CHICAGO — The NHL suspended Phoenix Coyotes forward Raffi Torres indefinitely on Wednesday for knocking Chicago’s Marian Hossa out of the game — and maybe the playoffs — with a shoulder blow to the head.
Hossa won’t play in Game 4 on Thursday with the Coyotes leading the series 2-1. He was at home resting, exchanging texts with his Blackhawks teammates less than 24 hours after he was carried off the ice on a stretcher and taken to a hospital.
The hard knock by Torres was the latest in a first round that has been dominated by brawls and violent hits. The NHL scheduled a Friday hearing in New York for a player who has a reputation for big — and some say dirty — hits.
Depending on the locker room, the severity of the blow — one year after Torres did the same thing to Chicago’s Brent Seabrook while playing for Vancouver — differed and took the spotlight from a competitive first-round matchup that has seen all three games go to overtime.
“I’ve seen a lot of other hits like it in the league. It’s a fast game,” Coyotes coach Dave Tippett said Wednesday. “The thing about TV is you can slow it down and you can click and click and click it. When you’re out there on the ice, it’s not slowed down and click, click, click. It’s a fast game.’
“I don’t think there was any malicious intent on Raffi’s part,” he added. “He’s a hard hitter. That’s the way he plays the game. He turned, coming full speed, caught a guy right in the chest. Unfortunately, the player was injured.”
Torres’ skates were off the ice as he hit Hossa and sent Chicago’s regular-season points leader crashing to the ice in the first period. Hossa had just passed the puck when he was hit.
“There’s only been one dirty hit in our series and you saw the same thing from that guy last year in the same series,” Chicago’s Patrick Sharp said. “You know it’s coming. You try to warn your linemates and be aware when he’s on the ice. He’s got a history of targeting guys’ heads and having questionable hits. It makes it that much more frustrating to see it happen, but we got to rally behind Hoss.”
Chicago coach Joel Quenneville reiterated that the hit on Hossa was “brutal.” He said there was little change in Hossa’s condition without being specific, but said he was definitely out for Thursday’s game.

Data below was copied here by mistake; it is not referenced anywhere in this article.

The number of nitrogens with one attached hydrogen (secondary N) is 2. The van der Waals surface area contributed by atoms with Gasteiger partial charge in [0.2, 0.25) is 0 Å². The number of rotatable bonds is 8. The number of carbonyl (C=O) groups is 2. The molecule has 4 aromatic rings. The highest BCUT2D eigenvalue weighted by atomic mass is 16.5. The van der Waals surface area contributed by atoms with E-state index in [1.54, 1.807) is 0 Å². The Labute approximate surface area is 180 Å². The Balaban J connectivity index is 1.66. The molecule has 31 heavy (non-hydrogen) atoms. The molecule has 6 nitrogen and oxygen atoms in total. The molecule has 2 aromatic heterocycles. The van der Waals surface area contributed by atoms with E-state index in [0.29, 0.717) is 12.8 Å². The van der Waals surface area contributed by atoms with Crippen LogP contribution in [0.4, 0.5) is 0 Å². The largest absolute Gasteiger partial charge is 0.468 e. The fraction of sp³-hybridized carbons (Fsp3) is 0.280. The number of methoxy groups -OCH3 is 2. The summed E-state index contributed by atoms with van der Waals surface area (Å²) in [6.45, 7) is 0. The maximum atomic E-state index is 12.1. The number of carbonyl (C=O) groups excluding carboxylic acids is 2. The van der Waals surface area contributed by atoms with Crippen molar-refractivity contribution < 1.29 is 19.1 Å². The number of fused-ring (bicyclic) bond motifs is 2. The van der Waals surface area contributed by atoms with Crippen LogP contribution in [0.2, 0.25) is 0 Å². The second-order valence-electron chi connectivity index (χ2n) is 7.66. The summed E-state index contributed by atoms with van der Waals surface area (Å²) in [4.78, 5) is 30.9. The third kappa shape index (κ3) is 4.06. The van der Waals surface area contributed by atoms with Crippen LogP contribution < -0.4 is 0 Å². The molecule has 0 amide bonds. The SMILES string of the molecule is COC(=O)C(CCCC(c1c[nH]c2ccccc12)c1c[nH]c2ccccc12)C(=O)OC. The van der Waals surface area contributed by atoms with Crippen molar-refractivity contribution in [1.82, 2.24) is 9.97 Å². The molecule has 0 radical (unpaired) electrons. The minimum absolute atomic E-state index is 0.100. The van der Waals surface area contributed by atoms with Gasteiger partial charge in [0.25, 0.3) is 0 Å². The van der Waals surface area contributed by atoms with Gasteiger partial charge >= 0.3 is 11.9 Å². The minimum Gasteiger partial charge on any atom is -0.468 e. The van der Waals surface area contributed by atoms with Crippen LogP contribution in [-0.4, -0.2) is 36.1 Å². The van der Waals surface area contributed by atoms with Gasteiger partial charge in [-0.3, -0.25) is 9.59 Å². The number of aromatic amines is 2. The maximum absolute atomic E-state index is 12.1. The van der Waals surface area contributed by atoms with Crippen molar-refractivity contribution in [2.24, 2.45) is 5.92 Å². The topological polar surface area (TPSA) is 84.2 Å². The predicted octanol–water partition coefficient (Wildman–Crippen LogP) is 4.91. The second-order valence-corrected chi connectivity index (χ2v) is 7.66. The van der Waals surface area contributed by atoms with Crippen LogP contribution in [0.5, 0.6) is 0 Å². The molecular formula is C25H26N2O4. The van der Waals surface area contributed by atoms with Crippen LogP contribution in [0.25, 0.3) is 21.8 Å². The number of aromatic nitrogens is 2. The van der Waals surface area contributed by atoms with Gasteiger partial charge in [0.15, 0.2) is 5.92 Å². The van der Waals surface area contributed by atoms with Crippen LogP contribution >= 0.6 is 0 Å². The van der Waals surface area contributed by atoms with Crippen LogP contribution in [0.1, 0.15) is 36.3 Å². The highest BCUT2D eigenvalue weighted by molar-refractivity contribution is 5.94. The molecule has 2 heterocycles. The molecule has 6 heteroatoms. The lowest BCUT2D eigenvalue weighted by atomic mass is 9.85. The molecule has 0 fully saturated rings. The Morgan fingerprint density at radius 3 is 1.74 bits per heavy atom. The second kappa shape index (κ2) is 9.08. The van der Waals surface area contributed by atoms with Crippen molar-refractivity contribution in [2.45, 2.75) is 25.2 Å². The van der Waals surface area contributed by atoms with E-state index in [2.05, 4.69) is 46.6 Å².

Asked if Hossa’s injury was long-term, Quenneville said: “We’ll see.”
Hossa went to a hospital for tests Tuesday night before he was taken home. A team doctor said a full recovery is expected but there is no timetable.
Torres, who wasn’t available Wednesday, spoke after the game and said: “I felt like it was a hockey play. I was just trying to finish my hit out there.”
The Blackhawks weren’t buying it.
“In the history of the game, hitting is used to dislodge a player from the puck, not the intent to injure when you don’t have the puck because you aren’t aware. To me, that wasn’t a hockey play,” Blackhawks forward Andrew Brunette said. “When you don’t have the puck, there shouldn’t be that kind of contact.”
The Coyotes were unhappy when Chicago rookie Andrew Shaw collided with goalie Mike Smith behind the net in Game 2 and knocked him to the ice. Smith was able to stay in the game and Shaw got a game misconduct. On Tuesday, he was suspended for three games.
Torres was not penalized for his hit on Hossa right in front of the benches. Quenneville said after the game that the refereeing was “a disgrace.”
Quenneville said the Blackhawks were still angry Wednesday and hoped to channel that into a better performance Thursday. They’ve taken the first lead in all three games and were up 1-0 midway through the final period Tuesday night before a 65-second span of 4-on-4 led to three goals — two by Phoenix.
Coyotes veteran Ray Whitney said he understood how the Blackhawks felt.
“We would probably be equally upset if our guy was knocked out of the game like that. That’s unfortunate that he got injured. We certainly don’t want to see that,” Whitney said. “I can understand their frustration, as they can probably understand ours when our most valuable player (Smith) gets hit in the jaw. …You don’t want to see anybody in our league get injured. I can understand the frustration, and I can understand the league’s going to handle it the way they have to handle it.”
According to the league, the hearing was planned for Wednesday but moved to Friday at the request of Torres and the players’ union.
“It’s out of our hands,” Tippett said. “Now it’s in their hands. We’ll deal with it as further stuff comes down from them.”